Weather forecast (via AccuWeather): High of 39 degrees and mostly cloudy.

The line: Penn State –6.5

Last week: Penn State and Minnesota each had a bye.

All-time series: Penn State leads 9-5.

Last meeting (2016): Penn State earned a dramatic 29-26 overtime win at Beaver Stadium, as Saquon Barkley rushed for a touchdown on the Nittany Lions’ first play in the extra session. The play helped spark an impressive run that included a win over No. 2 Ohio State en route to a Big Ten title and Rose Bowl appearance for the Nittany Lions.

Throwback classic (1993): Here’s a good trivia tidbit for fans: Minnesota was Penn State’s first Big Ten opponent, with the Nittany Lions earning a 38-20 victory on Sept. 4, 1993, at Beaver Stadium. The teams combined for more than 100 pass attempts, as Bobby Engram became the first player in program history to catch four touchdown passes.

Overview: Coming into the season, there was a good chance Penn State would have a November showdown against another undefeated team. The smart thinking had the game occurring in Columbus, though, not Minneapolis. Ohio State still looms, though Penn State will need to dispatch the upstart Gophers, having an against-the-odds kind of season that the typically ordinary Big Ten West teams have once a decade or so. Northwestern last season and Iowa in 2015 are two recent examples.

Perhaps the most impressive trait for this year’s Nittany Lions squad is their collective focus. They’ve won big and small, stayed ahead in tough environments, started fast, and have also closed out games. There’s a sense they’re truly battle-tested, so whatever they see Saturday against Minnesota, it won’t be anything they haven’t seen before.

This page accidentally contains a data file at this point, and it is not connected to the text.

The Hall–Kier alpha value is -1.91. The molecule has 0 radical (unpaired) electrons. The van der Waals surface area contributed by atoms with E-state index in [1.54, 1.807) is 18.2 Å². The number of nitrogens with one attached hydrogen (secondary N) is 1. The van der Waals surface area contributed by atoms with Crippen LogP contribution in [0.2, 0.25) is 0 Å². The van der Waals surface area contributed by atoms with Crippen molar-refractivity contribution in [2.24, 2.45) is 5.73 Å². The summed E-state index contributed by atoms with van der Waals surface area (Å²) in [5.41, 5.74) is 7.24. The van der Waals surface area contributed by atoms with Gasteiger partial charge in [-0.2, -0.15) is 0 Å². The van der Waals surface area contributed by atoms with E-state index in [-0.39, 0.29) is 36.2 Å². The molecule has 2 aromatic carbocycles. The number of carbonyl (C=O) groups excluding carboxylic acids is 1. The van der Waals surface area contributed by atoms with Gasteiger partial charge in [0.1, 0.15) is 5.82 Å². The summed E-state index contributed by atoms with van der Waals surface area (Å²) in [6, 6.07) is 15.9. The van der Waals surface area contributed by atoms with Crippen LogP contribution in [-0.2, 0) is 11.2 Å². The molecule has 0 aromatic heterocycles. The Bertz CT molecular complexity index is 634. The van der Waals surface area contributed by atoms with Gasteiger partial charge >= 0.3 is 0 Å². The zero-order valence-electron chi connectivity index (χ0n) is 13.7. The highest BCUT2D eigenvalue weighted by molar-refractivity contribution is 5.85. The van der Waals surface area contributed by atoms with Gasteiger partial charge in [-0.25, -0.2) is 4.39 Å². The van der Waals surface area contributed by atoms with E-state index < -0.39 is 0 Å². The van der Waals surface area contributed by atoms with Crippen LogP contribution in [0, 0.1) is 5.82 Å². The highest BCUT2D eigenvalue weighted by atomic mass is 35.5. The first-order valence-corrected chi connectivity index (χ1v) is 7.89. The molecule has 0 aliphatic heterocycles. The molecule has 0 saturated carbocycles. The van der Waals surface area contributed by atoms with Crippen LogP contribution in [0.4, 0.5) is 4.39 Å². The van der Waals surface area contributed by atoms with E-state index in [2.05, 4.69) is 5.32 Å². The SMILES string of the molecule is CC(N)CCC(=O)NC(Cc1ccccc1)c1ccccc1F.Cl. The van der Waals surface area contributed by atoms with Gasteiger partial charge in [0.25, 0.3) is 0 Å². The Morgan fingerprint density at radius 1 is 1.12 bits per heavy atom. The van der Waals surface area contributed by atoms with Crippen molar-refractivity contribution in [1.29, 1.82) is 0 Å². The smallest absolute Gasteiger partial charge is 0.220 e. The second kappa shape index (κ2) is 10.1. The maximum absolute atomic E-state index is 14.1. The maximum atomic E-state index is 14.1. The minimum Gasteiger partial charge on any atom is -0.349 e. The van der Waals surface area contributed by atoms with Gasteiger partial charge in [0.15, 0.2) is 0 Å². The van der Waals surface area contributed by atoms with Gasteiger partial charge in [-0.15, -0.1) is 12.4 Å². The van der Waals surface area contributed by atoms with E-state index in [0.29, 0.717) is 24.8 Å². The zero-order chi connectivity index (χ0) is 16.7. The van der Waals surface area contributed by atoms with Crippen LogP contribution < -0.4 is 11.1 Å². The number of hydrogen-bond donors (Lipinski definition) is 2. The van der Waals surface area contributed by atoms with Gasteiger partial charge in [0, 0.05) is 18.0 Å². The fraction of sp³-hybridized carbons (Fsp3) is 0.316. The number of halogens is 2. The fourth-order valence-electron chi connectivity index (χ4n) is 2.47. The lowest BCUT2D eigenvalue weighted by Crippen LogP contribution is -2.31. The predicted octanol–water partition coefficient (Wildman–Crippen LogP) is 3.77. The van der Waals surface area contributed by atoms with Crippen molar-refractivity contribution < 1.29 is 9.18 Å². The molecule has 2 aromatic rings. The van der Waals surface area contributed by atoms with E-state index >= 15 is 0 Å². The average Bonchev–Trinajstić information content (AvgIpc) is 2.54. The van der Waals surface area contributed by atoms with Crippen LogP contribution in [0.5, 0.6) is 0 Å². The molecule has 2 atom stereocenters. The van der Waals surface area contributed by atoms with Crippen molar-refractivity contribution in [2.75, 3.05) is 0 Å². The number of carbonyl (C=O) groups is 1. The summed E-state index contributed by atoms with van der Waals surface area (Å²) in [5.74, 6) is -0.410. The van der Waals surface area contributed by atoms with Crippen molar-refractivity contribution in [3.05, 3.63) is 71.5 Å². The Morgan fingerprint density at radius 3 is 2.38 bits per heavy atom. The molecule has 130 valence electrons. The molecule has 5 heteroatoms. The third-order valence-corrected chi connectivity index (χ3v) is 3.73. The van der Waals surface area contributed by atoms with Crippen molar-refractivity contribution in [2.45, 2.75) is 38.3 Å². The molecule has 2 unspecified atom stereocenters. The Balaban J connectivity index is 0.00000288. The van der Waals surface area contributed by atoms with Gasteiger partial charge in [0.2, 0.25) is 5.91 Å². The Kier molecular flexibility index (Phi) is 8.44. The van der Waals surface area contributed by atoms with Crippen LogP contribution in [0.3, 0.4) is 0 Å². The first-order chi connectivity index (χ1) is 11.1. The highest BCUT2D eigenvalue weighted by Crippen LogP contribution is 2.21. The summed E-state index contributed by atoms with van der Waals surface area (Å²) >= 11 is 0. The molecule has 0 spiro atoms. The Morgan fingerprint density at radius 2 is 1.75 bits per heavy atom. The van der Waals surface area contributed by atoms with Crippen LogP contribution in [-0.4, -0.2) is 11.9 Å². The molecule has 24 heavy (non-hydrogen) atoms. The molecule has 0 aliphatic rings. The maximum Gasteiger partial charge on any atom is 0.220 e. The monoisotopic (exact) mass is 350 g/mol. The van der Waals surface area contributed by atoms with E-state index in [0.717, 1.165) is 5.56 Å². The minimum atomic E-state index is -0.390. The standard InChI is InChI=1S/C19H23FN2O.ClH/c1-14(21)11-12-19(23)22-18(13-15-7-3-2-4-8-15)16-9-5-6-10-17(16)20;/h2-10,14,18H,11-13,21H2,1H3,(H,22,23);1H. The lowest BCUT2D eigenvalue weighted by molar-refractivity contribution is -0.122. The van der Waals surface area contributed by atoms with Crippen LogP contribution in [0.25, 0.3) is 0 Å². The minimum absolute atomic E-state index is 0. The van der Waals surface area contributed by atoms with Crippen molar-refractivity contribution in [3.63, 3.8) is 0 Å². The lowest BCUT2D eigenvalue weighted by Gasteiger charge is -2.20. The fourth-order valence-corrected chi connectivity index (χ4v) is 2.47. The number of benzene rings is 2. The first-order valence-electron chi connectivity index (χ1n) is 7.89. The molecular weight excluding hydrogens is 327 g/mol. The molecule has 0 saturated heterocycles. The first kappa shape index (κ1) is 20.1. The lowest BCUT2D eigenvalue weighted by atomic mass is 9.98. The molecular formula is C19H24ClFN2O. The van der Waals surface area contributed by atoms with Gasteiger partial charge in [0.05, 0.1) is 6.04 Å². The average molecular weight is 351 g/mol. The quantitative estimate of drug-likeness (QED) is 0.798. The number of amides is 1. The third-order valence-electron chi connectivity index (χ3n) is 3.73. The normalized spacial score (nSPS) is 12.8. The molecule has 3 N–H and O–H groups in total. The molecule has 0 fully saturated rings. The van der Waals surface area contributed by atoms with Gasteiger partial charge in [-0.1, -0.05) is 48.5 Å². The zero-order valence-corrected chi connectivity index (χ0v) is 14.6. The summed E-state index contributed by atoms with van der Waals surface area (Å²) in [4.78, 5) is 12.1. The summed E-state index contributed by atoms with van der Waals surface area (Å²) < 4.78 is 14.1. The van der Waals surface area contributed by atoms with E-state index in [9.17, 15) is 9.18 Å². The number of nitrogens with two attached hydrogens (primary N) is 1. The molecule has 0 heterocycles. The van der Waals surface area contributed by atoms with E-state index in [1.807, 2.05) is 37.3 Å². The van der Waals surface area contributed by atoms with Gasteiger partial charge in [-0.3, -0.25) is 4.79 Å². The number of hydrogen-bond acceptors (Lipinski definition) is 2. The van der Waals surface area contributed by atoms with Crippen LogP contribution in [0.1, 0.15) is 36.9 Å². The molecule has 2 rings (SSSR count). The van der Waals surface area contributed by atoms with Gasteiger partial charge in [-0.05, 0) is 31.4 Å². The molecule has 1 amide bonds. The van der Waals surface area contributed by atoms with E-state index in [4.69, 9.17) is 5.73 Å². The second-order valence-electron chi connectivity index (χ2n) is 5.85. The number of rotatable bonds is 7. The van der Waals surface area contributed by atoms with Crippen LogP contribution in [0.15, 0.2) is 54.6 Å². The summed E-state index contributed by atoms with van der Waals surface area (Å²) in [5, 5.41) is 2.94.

Penn State wins if: the Nittany Lions hold the Gophers to less than 28 points. Minnesota’s offense has been consistently good all season, scoring at least 28 each game and averaging 41 in its five Big Ten contests. Gaudy numbers, even if against supposedly the weakest division in the conference and Rutgers and Maryland.

Minnesota wins if: the Gophers’ ground game can wear down the Nittany Lions. Based on numbers, Minnesota can win a shootout, though the Gophers will need to sustain drives that’ll test Penn State’s depth along the defensive line and in the linebacking corp. Minnesota averages 205 rushing yards per game, with Penn State allowing only 68. If the Gophers finish Saturday anywhere near the latter mark, their chances of winning are incredibly slim.

Keep an eye on: the offensive play-calling. Offensive coordinator Ricky Rahne has faced more criticism than you’d think for a team 8-0 and ranked No. 4 — and it’s easy to argue most of that criticism has been unwarranted — and it’ll be interesting to see if he dials up anything unexpected after having an extra week to think over the game plan.

Trivia tidbit: Penn State’s been ranked in the AP poll for 51 straight weeks, the third-longest streak in program history.

Predictions

John Patishnock: Penn State 28, Minnesota 24

Vince Lungaro: Penn State 33, Minnesota 20